score, Nutmeg Mannakins (sp?) and the usual Atascadero Creek rif-raf.
Wilson's Warblers that we spotted were not of the same subspecies that we
have found at the Atascadero Creek MAPS site during the nesting season.


At 07:17 2.9.1999 -0700, you wrote:

The female Painted Bunting on Atascadero Creek west of Patterson Avenue
was seen again Wednesday afternoon around 5:30. It was with Blue
Grosbeaks and Lazuli Buntings about 150 meters upcreek from the small
check dam near the end of Ward Drive.

Guy Tingos
Santa Barbara, CA
gtingos@...




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Wed., Sept. 29

Joan E. Lentz <jelentz@...>
 

COME HELP SAVE JOAN LENTZ'S (VOLUNTEER) JOB!

Hey birders! You wouldn't want me without a (volunteer) job would you???
A very important journal, "North American Birds" formerly "Field Notes",
has been in some financial trouble lately and we need your help! As you
know, I am the county reporter for S. B. County--keeping track of the
ornithological comings and goings--which get sent to "North American Birds"
four times a year. Wouldn't it be horrible if there was nowhere all those
bird records could be stored? Wouldn't it be sad if a magazine that has
kept track of North American ornithology for a hundred years would cease to
exist?
On Wednesday, September 29, at the S. B. Museum of Natural History Jon
Dunn and Kimball Garrett are DONATING their time to give us a fun evening
to benefit "North American Birds", published by American Birding Assoc. and
the Nat'l. Audubon Society.
We're going to begin by having wine, cheese and crackers, and desserts by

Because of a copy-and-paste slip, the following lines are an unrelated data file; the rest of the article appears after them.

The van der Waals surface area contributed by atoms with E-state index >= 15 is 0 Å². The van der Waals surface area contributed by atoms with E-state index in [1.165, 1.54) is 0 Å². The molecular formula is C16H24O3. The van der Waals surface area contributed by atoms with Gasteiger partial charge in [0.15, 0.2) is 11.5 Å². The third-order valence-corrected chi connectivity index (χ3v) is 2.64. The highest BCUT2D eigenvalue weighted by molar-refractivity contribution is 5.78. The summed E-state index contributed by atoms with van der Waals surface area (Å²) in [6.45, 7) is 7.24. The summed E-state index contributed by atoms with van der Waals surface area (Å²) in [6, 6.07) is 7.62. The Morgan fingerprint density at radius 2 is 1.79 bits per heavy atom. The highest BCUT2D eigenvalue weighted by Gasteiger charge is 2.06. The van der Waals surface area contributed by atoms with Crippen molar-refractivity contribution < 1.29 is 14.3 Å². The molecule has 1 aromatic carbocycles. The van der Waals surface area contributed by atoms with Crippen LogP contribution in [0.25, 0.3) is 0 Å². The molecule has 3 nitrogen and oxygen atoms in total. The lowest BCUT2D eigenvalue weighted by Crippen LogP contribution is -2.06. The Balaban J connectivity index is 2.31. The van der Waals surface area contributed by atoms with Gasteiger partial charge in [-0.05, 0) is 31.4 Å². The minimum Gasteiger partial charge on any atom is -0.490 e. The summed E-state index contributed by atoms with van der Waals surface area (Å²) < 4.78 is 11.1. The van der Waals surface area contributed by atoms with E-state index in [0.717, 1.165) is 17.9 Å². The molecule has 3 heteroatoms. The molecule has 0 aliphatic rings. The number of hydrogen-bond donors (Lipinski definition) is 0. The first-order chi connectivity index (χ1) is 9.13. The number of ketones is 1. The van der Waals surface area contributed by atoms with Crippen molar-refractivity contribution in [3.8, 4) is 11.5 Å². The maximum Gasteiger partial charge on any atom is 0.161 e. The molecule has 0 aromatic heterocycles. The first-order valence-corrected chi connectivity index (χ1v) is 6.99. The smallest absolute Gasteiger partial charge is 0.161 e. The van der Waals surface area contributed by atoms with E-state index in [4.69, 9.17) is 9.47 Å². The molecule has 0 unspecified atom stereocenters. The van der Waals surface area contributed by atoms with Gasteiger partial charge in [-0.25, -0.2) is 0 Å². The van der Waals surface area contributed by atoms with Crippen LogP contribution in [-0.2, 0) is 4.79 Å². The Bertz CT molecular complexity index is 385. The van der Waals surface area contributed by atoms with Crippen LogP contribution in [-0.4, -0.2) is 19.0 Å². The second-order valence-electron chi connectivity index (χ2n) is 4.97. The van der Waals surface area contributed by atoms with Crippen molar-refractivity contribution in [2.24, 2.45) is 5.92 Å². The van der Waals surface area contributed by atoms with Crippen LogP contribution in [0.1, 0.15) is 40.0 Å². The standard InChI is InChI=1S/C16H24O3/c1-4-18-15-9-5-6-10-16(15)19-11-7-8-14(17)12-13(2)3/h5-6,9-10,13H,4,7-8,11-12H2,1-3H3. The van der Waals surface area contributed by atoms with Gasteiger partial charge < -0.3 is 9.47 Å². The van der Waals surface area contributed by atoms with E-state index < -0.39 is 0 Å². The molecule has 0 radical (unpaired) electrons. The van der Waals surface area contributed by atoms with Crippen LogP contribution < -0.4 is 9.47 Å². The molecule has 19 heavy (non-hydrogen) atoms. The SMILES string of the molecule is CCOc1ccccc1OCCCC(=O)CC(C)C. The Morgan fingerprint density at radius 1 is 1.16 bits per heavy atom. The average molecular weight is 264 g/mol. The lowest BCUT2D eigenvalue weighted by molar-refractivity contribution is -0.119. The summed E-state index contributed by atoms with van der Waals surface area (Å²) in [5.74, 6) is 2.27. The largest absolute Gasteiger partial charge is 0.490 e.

the creek at 6:30 pm. Bring your new NGS guides to get autographs and the
Warbler book as well. Lots of socializing.
Then, at 7:30 pm in the Bird Habitat Hall, Jon and Kimball will be
lecturing and showing slides on warblers in migration--old favorites as
well as wish-list types--just in time for fall.
Admission is $25 per person at the door and ALL OF IT GOES TO BENEFIT
"North American Birds". PLEASE join us and HELP SAVE MY JOB!!!

Mist netting/banding in September & October

Paloma Nieto <palomanieto@...>
 

Anyone interested, the following are the dates I have scheduled for mist netting/banding for September & October:

Chorro Flats:  Sept. 11, Sept. 25, Oct. 16, Oct. 30
Oso Flaco:  Sept. 17, Oct. 15, Oct. 29

I'll be there between 7 AM and 12 noon.  Everyone is welcome to watch and/or participate.

Paloma.


Paloma Nieto
Wildlife Biologist
palomanieto@...
(805) 929-5377

-- "He whose ear is untrained to hear the harmonious discord of the birds travels alone when he might have company."

Bobolink, Brewer's Sparrow

Dave Compton <DCompton@...>
 

Some nice birds at Atascadero Creek yesterday evening. I saw a Bobolink and
a Brewer's Sparrow in the S curve about midway between Turnpike and Walnut
on Atascadero Creek, just before sunset. This is in the area with no willows
along the south bank of the creek, so you don't need boots. Exept for this
one spot, it was pretty dead from Patterson nearly to Turnpike.

Dave Compton
dcompton@...

Re: Bobolink, Brewer's Sparrow

Dave Compton <DCompton@...>
 

Sorry, I should've said there are no willows along the NORTH bank of the
creek--the bike path side.

-----Original Message-----
From: Dave Compton [SMTP:DCompton@...]
Sent: Wednesday, September 08, 1999 9:02 AM
To: 'sbcobirding@...'
Subject: [sbcobirding] Bobolink, Brewer's Sparrow

Some nice birds at Atascadero Creek yesterday evening. I saw a Bobolink
and
a Brewer's Sparrow in the S curve about midway between Turnpike and Walnut
on Atascadero Creek, just before sunset. This is in the area with no
willows
along the south bank of the creek, so you don't need boots. Exept for this